Three hundred and forty seven years ago today, Jonathan Swift was born.

A poet and cleric, Swift published many satirical works under various pseudonyms. Best known are his essay, "A Modest Proposal," in which he suggests the "impoverished Irish" sell their children to the rich as good eats; A Tale of a Tub, a satire on religious excess; and Gulliver's Travels, often seen as a children's book but also as "a satirical view of the state of European government."

Swift was also a proponent for "correcting" English as much as possible and hated "invented" words such as banter, mob, and bamboozle. However, he had no problem inventing words himself, as evinced by our eight favorites here.

Brobdingnag

"If this treatise should happen to be translated into the language of Brobdingnag (which is the general name of that kingdom,) and transmitted thither, the king and his people would have reason to complain that I had done them an injury by a false and diminutive representation."
Gulliver's Travels, 1726

Brobdingnag is the land of giants in Swift's Gulliver's Travels. The country is said to be "a continent-sized peninsula six thousand miles long and three thousand miles wide," although a "map shows Brobdingnag to be of a similar size and extent as the present-day Washington."

Brobdingnag gained the figurative meaning of anything immense or gigantic around 1731, according to the Oxford English Dictionary (OED).

houyhnhnm

"The word Houyhnhnm, in their Tongue, signifies a Horse, and in its Etymology, the Perfection of Nature."
Gulliver's Travels, 1726

The houyhnhnm are a race of noble and intelligent horses that Gulliver encounters in the last part of Gulliver's Travels. They're endowed with reason — some say too much reason — and rule over the brutish Yahoos. The word houyhnhnm echoes the neighing of a horse.

Lilliputian

"I reflected what a mortification it must prove to me, to appear as inconsiderable in this nation as one single Lilliputian would be among us."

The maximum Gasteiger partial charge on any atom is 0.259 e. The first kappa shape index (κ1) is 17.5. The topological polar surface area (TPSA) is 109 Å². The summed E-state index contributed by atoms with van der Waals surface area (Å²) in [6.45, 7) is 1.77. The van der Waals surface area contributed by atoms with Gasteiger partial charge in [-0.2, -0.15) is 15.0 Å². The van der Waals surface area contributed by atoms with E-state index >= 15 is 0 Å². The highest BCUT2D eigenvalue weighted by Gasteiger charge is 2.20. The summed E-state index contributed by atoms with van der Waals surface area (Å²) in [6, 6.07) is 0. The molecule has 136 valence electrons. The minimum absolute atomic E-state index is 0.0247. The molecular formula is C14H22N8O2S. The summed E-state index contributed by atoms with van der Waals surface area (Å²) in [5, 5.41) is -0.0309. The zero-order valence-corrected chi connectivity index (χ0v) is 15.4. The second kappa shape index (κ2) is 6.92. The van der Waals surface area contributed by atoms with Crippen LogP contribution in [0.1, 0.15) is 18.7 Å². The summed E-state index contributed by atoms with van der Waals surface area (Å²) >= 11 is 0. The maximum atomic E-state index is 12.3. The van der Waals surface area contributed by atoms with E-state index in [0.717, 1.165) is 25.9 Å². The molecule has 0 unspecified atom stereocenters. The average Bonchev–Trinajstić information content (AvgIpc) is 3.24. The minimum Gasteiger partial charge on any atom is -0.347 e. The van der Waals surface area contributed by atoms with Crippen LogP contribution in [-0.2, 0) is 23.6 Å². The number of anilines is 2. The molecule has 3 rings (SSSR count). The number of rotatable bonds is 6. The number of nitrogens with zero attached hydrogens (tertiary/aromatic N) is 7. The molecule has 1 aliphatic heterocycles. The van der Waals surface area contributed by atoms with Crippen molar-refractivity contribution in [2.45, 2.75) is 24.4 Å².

Gulliver's Travels, 1726

Lilliputian has come to refer to anything small or trivial. The word is named for Lilliput, an island, along with Blefuscu, in Gulliver's Travels inhabited by people "about one-twelfth the height of ordinary human beings."

This fictional Lilliput is supposedly named after "the real area of Lilliput on the shores of Lough Ennell near Dysart." One day Swift "looked across the expanse of Lough Ennell" and spotted "the tiny human figures on the opposite shore of the lake," which gave him the idea of the lilliputian Lilliputians.

modernism

"The corruption of English by those Scribblers who send us over their trash in Prose and Verse, with abominable curtailings and quaint modernisms."
"LETTER LXXXVI: Dr Swift to Mr Pope," The Words of Jonathan Swift, 1714 to 1738

Modernism, as Swift coined the term, refers to "a usage, mode of expression, peculiarity of style, etc., characteristic of modern times," says the OED. Later, modernism came to mean any "innovative or distinctively modern feature."

In A Proposal for Correcting, Improving and Ascertaining the English Tongue, Swift lauded the "purity" of Latin and ancient Greek, and bemoaned that "barbarous" custom of modern English poets "of abbreviating Words, to fit them to the Measure of their Verses; and this they have frequently done, so very injudiciously, as to form such harsh unharmonious Sounds."

spargefaction

"The operation was performed by spargefaction in a proper time of the moon."
"A Tale of a Tub," 1889

Spargefaction, or the act of sprinkling, is a Jonathan Swifitie we should all be using more often. The word comes from the Latin spargere, "to scatter, sprinkle," plus facere, "to make." Spargere can also be found in words such as intersperse, aspersion, and sparse.

truism

"The title of this chapter, a Truism."
"Remarks Upon a Book," The Works of Jonathan Swift, D.D., 1824

A truism is a self-evident truth, more commonly known as a cliche.

Vanessa

"The name Cadenus is an anagram of Decanus; that of Vanessa is formed much in the same way, by placing the first syllable of her sir-name before her christian-name, Hessy."
William Monck Mason, "History and Antiquities of the Collegiate and Cathedral Church of St. Patrick, Near Dublin," 1820

The name Vanessa was coined by Swift as a pseudonym for his longtime lover Esther Vanhomrigh. According to the Baby Name Wizard, the prevalence of the name Vanessa peaked in the 1980s, perhaps because of the popularity of a certain show.

Vanessa is also a type of butterfly. How the butterfly came to be named is unclear. One theory says it's an alteration of Phanessa, "an ancient Greek deity."

Yahoo

"Yet, the smell of a Yahoo continuing very offensive, I always keep my nose well stopped with rue, lavender, or tobacco leaves."
Gulliver's Travels, 1726

The Yahoos in Gulliver's Travels are a brutish human-like race. Now the word Yahoo refers to any brute or uncouth person.

Yahoo as an exclamation of excitement is much newer, with the earliest recorded citation in the 1970s. The word is imitative, says the OED, perhaps of Swift's race of Yahoos.

As for Yahoo the search engine, the name is supposedly an acronym for "Yet Another Hierarchical Officious Oracle," although we suspect it's actually a backronym, with the name coming first followed by the acronym.